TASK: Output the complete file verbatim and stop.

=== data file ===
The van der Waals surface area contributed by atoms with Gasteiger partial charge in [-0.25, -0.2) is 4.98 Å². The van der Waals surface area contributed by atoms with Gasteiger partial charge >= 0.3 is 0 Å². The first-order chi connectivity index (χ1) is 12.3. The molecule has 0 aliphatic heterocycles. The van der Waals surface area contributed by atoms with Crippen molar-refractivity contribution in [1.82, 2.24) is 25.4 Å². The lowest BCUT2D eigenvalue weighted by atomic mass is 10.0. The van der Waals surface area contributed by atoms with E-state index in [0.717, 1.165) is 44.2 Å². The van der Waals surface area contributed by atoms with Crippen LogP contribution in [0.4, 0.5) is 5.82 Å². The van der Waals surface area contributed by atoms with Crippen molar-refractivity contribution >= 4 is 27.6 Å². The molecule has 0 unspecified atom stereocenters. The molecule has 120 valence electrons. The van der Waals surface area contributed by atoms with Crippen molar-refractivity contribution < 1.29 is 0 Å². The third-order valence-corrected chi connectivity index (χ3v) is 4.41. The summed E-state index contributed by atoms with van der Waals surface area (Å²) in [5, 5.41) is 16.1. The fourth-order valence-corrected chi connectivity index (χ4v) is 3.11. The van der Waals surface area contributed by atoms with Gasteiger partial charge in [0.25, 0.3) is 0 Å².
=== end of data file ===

The van der Waals surface area contributed by atoms with Gasteiger partial charge in [-0.25, -0.2) is 4.98 Å². The van der Waals surface area contributed by atoms with Gasteiger partial charge >= 0.3 is 0 Å². The first-order chi connectivity index (χ1) is 12.3. The molecule has 0 aliphatic heterocycles. The van der Waals surface area contributed by atoms with Crippen molar-refractivity contribution in [1.82, 2.24) is 25.4 Å². The lowest BCUT2D eigenvalue weighted by atomic mass is 10.0. The van der Waals surface area contributed by atoms with E-state index in [0.717, 1.165) is 44.2 Å². The van der Waals surface area contributed by atoms with Crippen LogP contribution in [0.4, 0.5) is 5.82 Å². The van der Waals surface area contributed by atoms with Crippen molar-refractivity contribution >= 4 is 27.6 Å². The molecule has 0 unspecified atom stereocenters. The molecule has 120 valence electrons. The van der Waals surface area contributed by atoms with Crippen molar-refractivity contribution < 1.29 is 0 Å². The third-order valence-corrected chi connectivity index (χ3v) is 4.41. The summed E-state index contributed by atoms with van der Waals surface area (Å²) in [5, 5.41) is 16.1. The fourth-order valence-corrected chi connectivity index (χ4v) is 3.11. The van der Waals surface area contributed by atoms with Gasteiger partial charge in [0.25, 0.3) is 0 Å².